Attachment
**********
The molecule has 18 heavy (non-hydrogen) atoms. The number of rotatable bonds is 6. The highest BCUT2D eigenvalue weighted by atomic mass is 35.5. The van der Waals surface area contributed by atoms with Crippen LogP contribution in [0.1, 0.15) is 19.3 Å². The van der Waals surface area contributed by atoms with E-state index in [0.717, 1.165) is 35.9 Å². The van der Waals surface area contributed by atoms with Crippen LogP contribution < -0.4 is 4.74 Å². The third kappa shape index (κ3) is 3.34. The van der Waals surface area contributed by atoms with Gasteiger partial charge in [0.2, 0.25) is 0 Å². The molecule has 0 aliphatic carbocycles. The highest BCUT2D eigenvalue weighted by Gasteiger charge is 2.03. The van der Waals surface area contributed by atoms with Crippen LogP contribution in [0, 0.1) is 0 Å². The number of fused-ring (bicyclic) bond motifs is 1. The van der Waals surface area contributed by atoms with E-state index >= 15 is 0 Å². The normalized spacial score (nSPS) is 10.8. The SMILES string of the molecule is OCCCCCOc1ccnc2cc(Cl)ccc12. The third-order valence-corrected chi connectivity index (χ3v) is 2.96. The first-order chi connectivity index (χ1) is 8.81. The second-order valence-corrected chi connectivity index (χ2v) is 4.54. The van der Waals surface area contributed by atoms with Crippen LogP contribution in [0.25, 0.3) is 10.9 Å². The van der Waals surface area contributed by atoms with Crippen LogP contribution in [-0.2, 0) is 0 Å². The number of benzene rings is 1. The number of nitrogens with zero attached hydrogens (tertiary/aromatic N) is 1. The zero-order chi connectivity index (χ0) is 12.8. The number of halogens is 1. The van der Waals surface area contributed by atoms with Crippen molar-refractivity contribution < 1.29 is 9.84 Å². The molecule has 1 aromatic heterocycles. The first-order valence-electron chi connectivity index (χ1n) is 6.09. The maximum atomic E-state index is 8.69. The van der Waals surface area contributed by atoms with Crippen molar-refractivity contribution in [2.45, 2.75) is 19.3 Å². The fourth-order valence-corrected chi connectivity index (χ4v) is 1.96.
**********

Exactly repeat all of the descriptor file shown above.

The molecule has 18 heavy (non-hydrogen) atoms. The number of rotatable bonds is 6. The highest BCUT2D eigenvalue weighted by atomic mass is 35.5. The van der Waals surface area contributed by atoms with Crippen LogP contribution in [0.1, 0.15) is 19.3 Å². The van der Waals surface area contributed by atoms with E-state index in [0.717, 1.165) is 35.9 Å². The van der Waals surface area contributed by atoms with Crippen LogP contribution < -0.4 is 4.74 Å². The third kappa shape index (κ3) is 3.34. The van der Waals surface area contributed by atoms with Gasteiger partial charge in [0.2, 0.25) is 0 Å². The molecule has 0 aliphatic carbocycles. The highest BCUT2D eigenvalue weighted by Gasteiger charge is 2.03. The van der Waals surface area contributed by atoms with Crippen LogP contribution in [0, 0.1) is 0 Å². The number of fused-ring (bicyclic) bond motifs is 1. The van der Waals surface area contributed by atoms with E-state index >= 15 is 0 Å². The normalized spacial score (nSPS) is 10.8. The SMILES string of the molecule is OCCCCCOc1ccnc2cc(Cl)ccc12. The third-order valence-corrected chi connectivity index (χ3v) is 2.96. The first-order chi connectivity index (χ1) is 8.81. The second-order valence-corrected chi connectivity index (χ2v) is 4.54. The van der Waals surface area contributed by atoms with Crippen LogP contribution in [0.25, 0.3) is 10.9 Å². The van der Waals surface area contributed by atoms with Crippen LogP contribution in [-0.2, 0) is 0 Å². The number of benzene rings is 1. The number of nitrogens with zero attached hydrogens (tertiary/aromatic N) is 1. The zero-order chi connectivity index (χ0) is 12.8. The number of halogens is 1. The van der Waals surface area contributed by atoms with Crippen molar-refractivity contribution < 1.29 is 9.84 Å². The molecule has 1 aromatic heterocycles. The first-order valence-electron chi connectivity index (χ1n) is 6.09. The maximum atomic E-state index is 8.69. The van der Waals surface area contributed by atoms with Crippen molar-refractivity contribution in [2.45, 2.75) is 19.3 Å². The fourth-order valence-corrected chi connectivity index (χ4v) is 1.96.